Law firms juggle digital efficiencies with the human touch.
Summer Jurrells, PHR, SHRM-CP, arrived as Administrator of Husch Blackwell LLP’s Austin, Texas, office in March 2020 — one week before the entire staff was sent home to work remotely in response to the COVID-19 pandemic.
Phillip M. Perry
Freelance Business Writer
If that kind of shock to the professional environment would challenge the equanimity of anyone, Jurrells characterizes the long-term result as favorable. “The pandemic made us all realize we can do more work in a decentralized way,” she says. “We don’t have to see each other face-to-face to be productive and get things done.”
As the year went by, Jurrells felt her team was often communicating better because of the ease of jumping onto Zoom or Microsoft Teams. “We didn’t have to figure out how to get everybody in the same room,” she says. “That can be as hard as herding cats.”
Husch Blackwell’s long history of experimentation with remote working arrangements allowed it to more easily adjust to the new normal created by the pandemic. Indeed, a few months after the crisis hit, the firm launched a completely virtual office called The Link. Dispensing entirely with a traditional brick-and-mortar environment, the new structure allowed attorneys, office administrators and support staff to work from their homes or locations of their choosing.
“I don’t know that the pandemic made us do The Link, but it definitely sped up the timeline,” says Jurrells. “The arrangement allowed us to hire attorneys located and licensed in states where we do not presently have brick-and-mortar offices.” The result, she feels, has been a more flexible enterprise. “We can now help clients who might not necessarily look outside of their state.”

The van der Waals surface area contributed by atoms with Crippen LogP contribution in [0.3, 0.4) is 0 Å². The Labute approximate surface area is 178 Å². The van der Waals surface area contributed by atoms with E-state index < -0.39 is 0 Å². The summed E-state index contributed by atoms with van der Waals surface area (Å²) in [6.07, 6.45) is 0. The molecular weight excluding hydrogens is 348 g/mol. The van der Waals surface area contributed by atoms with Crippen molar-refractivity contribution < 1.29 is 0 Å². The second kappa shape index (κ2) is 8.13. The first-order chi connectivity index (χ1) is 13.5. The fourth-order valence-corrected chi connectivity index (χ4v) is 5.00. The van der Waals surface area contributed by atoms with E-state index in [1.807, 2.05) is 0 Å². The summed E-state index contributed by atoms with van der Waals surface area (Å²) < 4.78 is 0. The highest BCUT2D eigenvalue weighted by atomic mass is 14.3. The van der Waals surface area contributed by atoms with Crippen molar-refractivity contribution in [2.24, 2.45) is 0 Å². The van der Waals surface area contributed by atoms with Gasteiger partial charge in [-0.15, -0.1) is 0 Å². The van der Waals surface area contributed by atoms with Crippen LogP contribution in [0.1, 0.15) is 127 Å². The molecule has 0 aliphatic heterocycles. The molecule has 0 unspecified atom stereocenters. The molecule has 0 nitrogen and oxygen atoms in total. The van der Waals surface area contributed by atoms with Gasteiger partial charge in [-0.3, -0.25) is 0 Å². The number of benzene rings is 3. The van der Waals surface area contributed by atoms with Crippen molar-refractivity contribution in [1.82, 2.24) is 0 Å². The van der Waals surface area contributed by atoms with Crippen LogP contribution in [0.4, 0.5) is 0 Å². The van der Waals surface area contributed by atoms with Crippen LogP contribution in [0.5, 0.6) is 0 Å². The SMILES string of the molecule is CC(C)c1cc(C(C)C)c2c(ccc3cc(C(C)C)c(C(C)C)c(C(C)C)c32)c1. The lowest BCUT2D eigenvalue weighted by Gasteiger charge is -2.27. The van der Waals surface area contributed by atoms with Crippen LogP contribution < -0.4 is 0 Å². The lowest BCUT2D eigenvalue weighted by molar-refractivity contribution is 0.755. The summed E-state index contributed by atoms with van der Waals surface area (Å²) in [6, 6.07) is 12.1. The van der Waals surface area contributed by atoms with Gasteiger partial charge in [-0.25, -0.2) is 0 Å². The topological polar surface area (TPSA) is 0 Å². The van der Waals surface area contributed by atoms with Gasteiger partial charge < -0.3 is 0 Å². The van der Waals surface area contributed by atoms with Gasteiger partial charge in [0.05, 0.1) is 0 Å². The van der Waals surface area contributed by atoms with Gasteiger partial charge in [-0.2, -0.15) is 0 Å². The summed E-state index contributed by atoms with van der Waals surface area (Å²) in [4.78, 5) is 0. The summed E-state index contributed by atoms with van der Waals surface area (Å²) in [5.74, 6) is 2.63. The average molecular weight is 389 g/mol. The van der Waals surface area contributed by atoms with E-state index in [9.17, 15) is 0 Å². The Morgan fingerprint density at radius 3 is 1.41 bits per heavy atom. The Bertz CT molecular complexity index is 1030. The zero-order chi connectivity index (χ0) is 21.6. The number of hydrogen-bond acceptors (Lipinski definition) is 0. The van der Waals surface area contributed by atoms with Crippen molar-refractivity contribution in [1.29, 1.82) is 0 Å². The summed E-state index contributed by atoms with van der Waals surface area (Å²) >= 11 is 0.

The Husch Blackwell experience reflects a larger force pushing for technological change across the entire legal spectrum: Law firms are using lessons learned from the pandemic to retool their operations. Deference to the powerful personal touch of traditional office interactions is being counterbalanced by a greater respect for the efficiencies of remote working arrangements. Reports of rapid revenue growth at cloud-based firms such as Culhane Meadows PLLC, FisherBroyles LLP, Potomac Law Group and Rimon PC further advance the move toward this arrangement.
The forces pushing for a cloud-based future are not all internal ones. The legal system itself can require that law firms become more adept at negotiating digital networks.
“During the pandemic, the Miami state courts used Zoom and other virtual platforms to accomplish a lot of day-to-day work,” says Don Hayden, a Founding Partner at Mark Migdal & Hayden, a Miami-based firm with 17 attorneys. “One resulting benefit was the realization — not just by my firm but by the Miami legal community — that we can accomplish many routine pretrial court appearances more efficiently through virtual court proceedings.”
“The arrangement allowed us to hire attorneys located and licensed in states where we do not presently have brick-and-mortar offices. We can now help clients who might not necessarily look outside of their state.”
Rather than sitting one or two hours in a crowded courtroom for a five-minute status hearing, says Hayden, attorneys were able to attend calendar calls and routine motions from their desks, waiting in queue while dealing with other matters. And depositions lent themselves to virtual engagements with programs such as Zoom.
“At first, there was a concern that you wouldn’t be able to really test the credibility of a witness virtually,” says Hayden. “But the clarity of the pictures was pretty good and you could see the speakers’ facial expressions.”
Like live depositions, virtual depositions can be recorded so juries can be shown how a witness responded. The limited number of participants also helps the process, notes Hayden. “You have the person asking the questions, the deponent and the deponent’s attorney. So it’s not like a witness can get sidetracked.”
Cloud computing has other advantages. “For attorneys who have become comfortable with the technology, it’s sometimes easier to go through a stack of documents on your screen rather than in a conference room,” says Hayden. “And the fact that attorneys don’t have to travel to a remote location translates into a cost savings for clients.”